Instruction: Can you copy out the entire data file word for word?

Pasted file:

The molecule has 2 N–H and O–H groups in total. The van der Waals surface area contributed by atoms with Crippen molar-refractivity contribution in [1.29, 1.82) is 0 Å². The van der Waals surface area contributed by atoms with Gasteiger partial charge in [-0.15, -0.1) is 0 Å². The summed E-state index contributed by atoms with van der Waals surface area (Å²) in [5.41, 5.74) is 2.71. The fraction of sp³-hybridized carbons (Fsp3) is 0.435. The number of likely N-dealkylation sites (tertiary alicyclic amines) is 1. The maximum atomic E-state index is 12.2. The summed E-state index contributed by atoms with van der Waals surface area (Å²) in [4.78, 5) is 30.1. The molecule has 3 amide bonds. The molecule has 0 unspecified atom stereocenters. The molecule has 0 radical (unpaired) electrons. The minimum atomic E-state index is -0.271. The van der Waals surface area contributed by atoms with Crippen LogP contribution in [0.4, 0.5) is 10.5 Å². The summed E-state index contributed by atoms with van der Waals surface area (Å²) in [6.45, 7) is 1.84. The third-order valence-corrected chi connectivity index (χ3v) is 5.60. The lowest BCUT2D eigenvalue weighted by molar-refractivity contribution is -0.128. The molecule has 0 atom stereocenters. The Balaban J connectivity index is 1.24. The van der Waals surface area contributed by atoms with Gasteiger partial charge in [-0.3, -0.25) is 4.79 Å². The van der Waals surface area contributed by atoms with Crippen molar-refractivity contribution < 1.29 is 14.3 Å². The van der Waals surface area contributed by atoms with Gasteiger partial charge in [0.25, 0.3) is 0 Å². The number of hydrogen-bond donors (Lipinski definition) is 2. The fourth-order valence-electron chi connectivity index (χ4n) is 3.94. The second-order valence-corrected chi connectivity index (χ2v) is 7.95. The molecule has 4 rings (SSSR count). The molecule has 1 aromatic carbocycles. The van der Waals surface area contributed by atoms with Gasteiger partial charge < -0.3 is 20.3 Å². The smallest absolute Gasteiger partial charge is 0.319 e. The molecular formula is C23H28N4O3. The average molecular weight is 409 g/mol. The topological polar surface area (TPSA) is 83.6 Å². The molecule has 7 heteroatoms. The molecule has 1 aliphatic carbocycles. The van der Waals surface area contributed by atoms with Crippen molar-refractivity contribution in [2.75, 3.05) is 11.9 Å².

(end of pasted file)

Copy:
The molecule has 2 N–H and O–H groups in total. The van der Waals surface area contributed by atoms with Crippen molar-refractivity contribution in [1.29, 1.82) is 0 Å². The van der Waals surface area contributed by atoms with Gasteiger partial charge in [-0.15, -0.1) is 0 Å². The summed E-state index contributed by atoms with van der Waals surface area (Å²) in [5.41, 5.74) is 2.71. The fraction of sp³-hybridized carbons (Fsp3) is 0.435. The number of likely N-dealkylation sites (tertiary alicyclic amines) is 1. The maximum atomic E-state index is 12.2. The summed E-state index contributed by atoms with van der Waals surface area (Å²) in [4.78, 5) is 30.1. The molecule has 3 amide bonds. The molecule has 0 unspecified atom stereocenters. The molecule has 0 radical (unpaired) electrons. The minimum atomic E-state index is -0.271. The van der Waals surface area contributed by atoms with Crippen LogP contribution in [0.4, 0.5) is 10.5 Å². The summed E-state index contributed by atoms with van der Waals surface area (Å²) in [6.45, 7) is 1.84. The third-order valence-corrected chi connectivity index (χ3v) is 5.60. The lowest BCUT2D eigenvalue weighted by molar-refractivity contribution is -0.128. The molecule has 0 atom stereocenters. The Balaban J connectivity index is 1.24. The van der Waals surface area contributed by atoms with Gasteiger partial charge in [-0.3, -0.25) is 4.79 Å². The van der Waals surface area contributed by atoms with Crippen molar-refractivity contribution < 1.29 is 14.3 Å². The van der Waals surface area contributed by atoms with Gasteiger partial charge in [0.25, 0.3) is 0 Å². The number of hydrogen-bond donors (Lipinski definition) is 2. The fourth-order valence-electron chi connectivity index (χ4n) is 3.94. The second-order valence-corrected chi connectivity index (χ2v) is 7.95. The molecule has 4 rings (SSSR count). The molecule has 1 aromatic carbocycles. The van der Waals surface area contributed by atoms with Gasteiger partial charge < -0.3 is 20.3 Å². The smallest absolute Gasteiger partial charge is 0.319 e. The molecular formula is C23H28N4O3. The average molecular weight is 409 g/mol. The topological polar surface area (TPSA) is 83.6 Å². The molecule has 7 heteroatoms. The molecule has 1 aliphatic carbocycles. The van der Waals surface area contributed by atoms with Crippen molar-refractivity contribution in [2.75, 3.05) is 11.9 Å².